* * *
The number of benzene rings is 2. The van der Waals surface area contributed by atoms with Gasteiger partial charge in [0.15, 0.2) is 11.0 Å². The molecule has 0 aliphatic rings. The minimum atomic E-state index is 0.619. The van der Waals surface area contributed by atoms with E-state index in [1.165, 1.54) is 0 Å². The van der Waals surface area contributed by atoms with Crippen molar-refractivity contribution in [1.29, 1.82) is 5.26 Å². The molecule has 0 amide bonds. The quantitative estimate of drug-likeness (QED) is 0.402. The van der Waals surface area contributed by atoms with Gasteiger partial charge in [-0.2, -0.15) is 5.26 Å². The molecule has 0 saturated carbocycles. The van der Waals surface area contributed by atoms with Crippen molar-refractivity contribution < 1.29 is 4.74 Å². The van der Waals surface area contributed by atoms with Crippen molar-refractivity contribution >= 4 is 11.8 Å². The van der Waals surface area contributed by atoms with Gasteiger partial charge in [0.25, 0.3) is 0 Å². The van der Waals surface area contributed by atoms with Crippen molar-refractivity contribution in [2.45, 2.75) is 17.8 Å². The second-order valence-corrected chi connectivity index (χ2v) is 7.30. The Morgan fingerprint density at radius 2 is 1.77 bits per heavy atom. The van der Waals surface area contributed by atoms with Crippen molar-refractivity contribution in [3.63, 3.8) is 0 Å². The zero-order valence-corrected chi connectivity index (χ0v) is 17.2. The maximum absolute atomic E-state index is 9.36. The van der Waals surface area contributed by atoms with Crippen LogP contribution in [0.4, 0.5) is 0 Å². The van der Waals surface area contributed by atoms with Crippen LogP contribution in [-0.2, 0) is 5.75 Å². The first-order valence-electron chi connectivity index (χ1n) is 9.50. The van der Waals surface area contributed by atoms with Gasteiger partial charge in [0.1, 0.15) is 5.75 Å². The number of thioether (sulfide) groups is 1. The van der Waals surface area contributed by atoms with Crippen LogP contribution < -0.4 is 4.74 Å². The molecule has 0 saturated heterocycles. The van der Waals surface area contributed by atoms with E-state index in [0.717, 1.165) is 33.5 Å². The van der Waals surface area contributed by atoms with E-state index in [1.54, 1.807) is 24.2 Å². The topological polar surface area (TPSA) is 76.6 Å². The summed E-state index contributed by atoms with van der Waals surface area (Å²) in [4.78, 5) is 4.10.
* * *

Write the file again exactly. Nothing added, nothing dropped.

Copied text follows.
The number of benzene rings is 2. The van der Waals surface area contributed by atoms with Gasteiger partial charge in [0.15, 0.2) is 11.0 Å². The molecule has 0 aliphatic rings. The minimum atomic E-state index is 0.619. The van der Waals surface area contributed by atoms with E-state index in [1.165, 1.54) is 0 Å². The van der Waals surface area contributed by atoms with Crippen molar-refractivity contribution in [1.29, 1.82) is 5.26 Å². The molecule has 0 amide bonds. The quantitative estimate of drug-likeness (QED) is 0.402. The van der Waals surface area contributed by atoms with Gasteiger partial charge in [-0.2, -0.15) is 5.26 Å². The molecule has 0 saturated carbocycles. The van der Waals surface area contributed by atoms with Crippen molar-refractivity contribution < 1.29 is 4.74 Å². The van der Waals surface area contributed by atoms with Crippen molar-refractivity contribution >= 4 is 11.8 Å². The van der Waals surface area contributed by atoms with Gasteiger partial charge in [0.25, 0.3) is 0 Å². The van der Waals surface area contributed by atoms with Crippen molar-refractivity contribution in [2.45, 2.75) is 17.8 Å². The second-order valence-corrected chi connectivity index (χ2v) is 7.30. The Morgan fingerprint density at radius 2 is 1.77 bits per heavy atom. The van der Waals surface area contributed by atoms with Crippen molar-refractivity contribution in [3.63, 3.8) is 0 Å². The zero-order valence-corrected chi connectivity index (χ0v) is 17.2. The maximum absolute atomic E-state index is 9.36. The van der Waals surface area contributed by atoms with Crippen LogP contribution in [0.4, 0.5) is 0 Å². The van der Waals surface area contributed by atoms with Crippen LogP contribution in [-0.2, 0) is 5.75 Å². The first-order valence-electron chi connectivity index (χ1n) is 9.50. The van der Waals surface area contributed by atoms with Gasteiger partial charge in [0.1, 0.15) is 5.75 Å². The number of thioether (sulfide) groups is 1. The van der Waals surface area contributed by atoms with Crippen LogP contribution < -0.4 is 4.74 Å². The molecule has 0 saturated heterocycles. The van der Waals surface area contributed by atoms with E-state index in [0.717, 1.165) is 33.5 Å². The van der Waals surface area contributed by atoms with E-state index in [1.54, 1.807) is 24.2 Å². The topological polar surface area (TPSA) is 76.6 Å². The summed E-state index contributed by atoms with van der Waals surface area (Å²) in [4.78, 5) is 4.10.